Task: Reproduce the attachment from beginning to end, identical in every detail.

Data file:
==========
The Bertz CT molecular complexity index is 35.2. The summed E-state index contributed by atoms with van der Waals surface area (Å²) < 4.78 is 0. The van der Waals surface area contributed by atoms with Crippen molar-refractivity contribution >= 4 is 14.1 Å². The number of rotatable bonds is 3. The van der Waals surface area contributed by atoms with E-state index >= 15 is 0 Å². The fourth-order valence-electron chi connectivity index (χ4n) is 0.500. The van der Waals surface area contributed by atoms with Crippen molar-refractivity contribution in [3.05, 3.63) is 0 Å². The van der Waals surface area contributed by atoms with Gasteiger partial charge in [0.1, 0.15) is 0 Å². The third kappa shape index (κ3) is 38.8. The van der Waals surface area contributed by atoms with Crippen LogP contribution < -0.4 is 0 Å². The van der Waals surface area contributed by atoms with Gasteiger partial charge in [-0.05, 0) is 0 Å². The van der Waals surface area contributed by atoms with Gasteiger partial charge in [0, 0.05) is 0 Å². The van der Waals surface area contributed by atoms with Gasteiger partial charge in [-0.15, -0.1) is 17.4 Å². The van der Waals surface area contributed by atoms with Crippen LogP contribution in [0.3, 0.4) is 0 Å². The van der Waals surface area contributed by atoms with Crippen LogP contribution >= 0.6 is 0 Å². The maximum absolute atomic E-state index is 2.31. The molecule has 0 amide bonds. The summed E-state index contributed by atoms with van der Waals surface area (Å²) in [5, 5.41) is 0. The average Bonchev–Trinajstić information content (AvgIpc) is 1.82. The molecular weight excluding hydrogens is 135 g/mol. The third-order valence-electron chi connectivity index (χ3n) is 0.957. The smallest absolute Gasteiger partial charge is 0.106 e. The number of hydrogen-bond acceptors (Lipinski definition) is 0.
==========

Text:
The Bertz CT molecular complexity index is 35.2. The summed E-state index contributed by atoms with van der Waals surface area (Å²) < 4.78 is 0. The van der Waals surface area contributed by atoms with Crippen molar-refractivity contribution >= 4 is 14.1 Å². The number of rotatable bonds is 3. The van der Waals surface area contributed by atoms with E-state index >= 15 is 0 Å². The fourth-order valence-electron chi connectivity index (χ4n) is 0.500. The van der Waals surface area contributed by atoms with Crippen molar-refractivity contribution in [3.05, 3.63) is 0 Å². The van der Waals surface area contributed by atoms with Gasteiger partial charge in [0.1, 0.15) is 0 Å². The third kappa shape index (κ3) is 38.8. The van der Waals surface area contributed by atoms with Crippen LogP contribution < -0.4 is 0 Å². The van der Waals surface area contributed by atoms with Gasteiger partial charge in [-0.05, 0) is 0 Å². The van der Waals surface area contributed by atoms with Gasteiger partial charge in [0, 0.05) is 0 Å². The van der Waals surface area contributed by atoms with Gasteiger partial charge in [-0.15, -0.1) is 17.4 Å². The van der Waals surface area contributed by atoms with Crippen LogP contribution in [0.3, 0.4) is 0 Å². The van der Waals surface area contributed by atoms with Crippen LogP contribution >= 0.6 is 0 Å². The maximum absolute atomic E-state index is 2.31. The molecule has 0 amide bonds. The summed E-state index contributed by atoms with van der Waals surface area (Å²) in [5, 5.41) is 0. The average Bonchev–Trinajstić information content (AvgIpc) is 1.82. The molecular weight excluding hydrogens is 135 g/mol. The third-order valence-electron chi connectivity index (χ3n) is 0.957. The smallest absolute Gasteiger partial charge is 0.106 e. The number of hydrogen-bond acceptors (Lipinski definition) is 0.